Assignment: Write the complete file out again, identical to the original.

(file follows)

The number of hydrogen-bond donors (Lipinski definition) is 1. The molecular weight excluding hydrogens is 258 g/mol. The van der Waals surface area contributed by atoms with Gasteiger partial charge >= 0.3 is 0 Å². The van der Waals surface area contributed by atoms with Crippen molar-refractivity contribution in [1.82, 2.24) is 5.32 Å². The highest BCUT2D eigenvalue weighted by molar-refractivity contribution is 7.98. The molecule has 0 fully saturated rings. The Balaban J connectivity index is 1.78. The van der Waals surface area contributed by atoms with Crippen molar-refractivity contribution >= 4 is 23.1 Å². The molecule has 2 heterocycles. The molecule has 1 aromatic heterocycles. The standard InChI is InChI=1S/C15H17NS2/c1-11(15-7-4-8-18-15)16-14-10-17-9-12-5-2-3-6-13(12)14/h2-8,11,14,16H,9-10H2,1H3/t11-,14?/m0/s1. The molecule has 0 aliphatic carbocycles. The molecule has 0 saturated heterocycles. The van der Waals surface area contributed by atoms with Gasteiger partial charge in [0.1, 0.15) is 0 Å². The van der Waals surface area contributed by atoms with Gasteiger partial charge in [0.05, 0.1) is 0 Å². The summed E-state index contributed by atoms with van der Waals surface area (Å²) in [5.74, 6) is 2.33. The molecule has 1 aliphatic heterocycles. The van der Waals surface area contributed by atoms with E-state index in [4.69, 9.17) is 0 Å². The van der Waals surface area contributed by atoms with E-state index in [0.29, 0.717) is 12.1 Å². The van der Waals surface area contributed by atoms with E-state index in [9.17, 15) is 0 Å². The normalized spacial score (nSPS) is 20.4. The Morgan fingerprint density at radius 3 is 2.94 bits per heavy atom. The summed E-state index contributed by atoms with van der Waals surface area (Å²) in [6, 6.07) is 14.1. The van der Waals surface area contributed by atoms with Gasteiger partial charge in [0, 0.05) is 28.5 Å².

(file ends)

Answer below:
The number of hydrogen-bond donors (Lipinski definition) is 1. The molecular weight excluding hydrogens is 258 g/mol. The van der Waals surface area contributed by atoms with Gasteiger partial charge >= 0.3 is 0 Å². The van der Waals surface area contributed by atoms with Crippen molar-refractivity contribution in [1.82, 2.24) is 5.32 Å². The highest BCUT2D eigenvalue weighted by molar-refractivity contribution is 7.98. The molecule has 0 fully saturated rings. The Balaban J connectivity index is 1.78. The van der Waals surface area contributed by atoms with Crippen molar-refractivity contribution >= 4 is 23.1 Å². The molecule has 2 heterocycles. The molecule has 1 aromatic heterocycles. The standard InChI is InChI=1S/C15H17NS2/c1-11(15-7-4-8-18-15)16-14-10-17-9-12-5-2-3-6-13(12)14/h2-8,11,14,16H,9-10H2,1H3/t11-,14?/m0/s1. The molecule has 0 aliphatic carbocycles. The molecule has 0 saturated heterocycles. The van der Waals surface area contributed by atoms with Gasteiger partial charge in [0.1, 0.15) is 0 Å². The van der Waals surface area contributed by atoms with Gasteiger partial charge in [0.05, 0.1) is 0 Å². The summed E-state index contributed by atoms with van der Waals surface area (Å²) in [5.74, 6) is 2.33. The molecule has 1 aliphatic heterocycles. The van der Waals surface area contributed by atoms with E-state index in [4.69, 9.17) is 0 Å². The van der Waals surface area contributed by atoms with E-state index in [0.29, 0.717) is 12.1 Å². The van der Waals surface area contributed by atoms with E-state index in [9.17, 15) is 0 Å². The normalized spacial score (nSPS) is 20.4. The Morgan fingerprint density at radius 3 is 2.94 bits per heavy atom. The summed E-state index contributed by atoms with van der Waals surface area (Å²) in [6, 6.07) is 14.1. The van der Waals surface area contributed by atoms with Gasteiger partial charge in [0, 0.05) is 28.5 Å².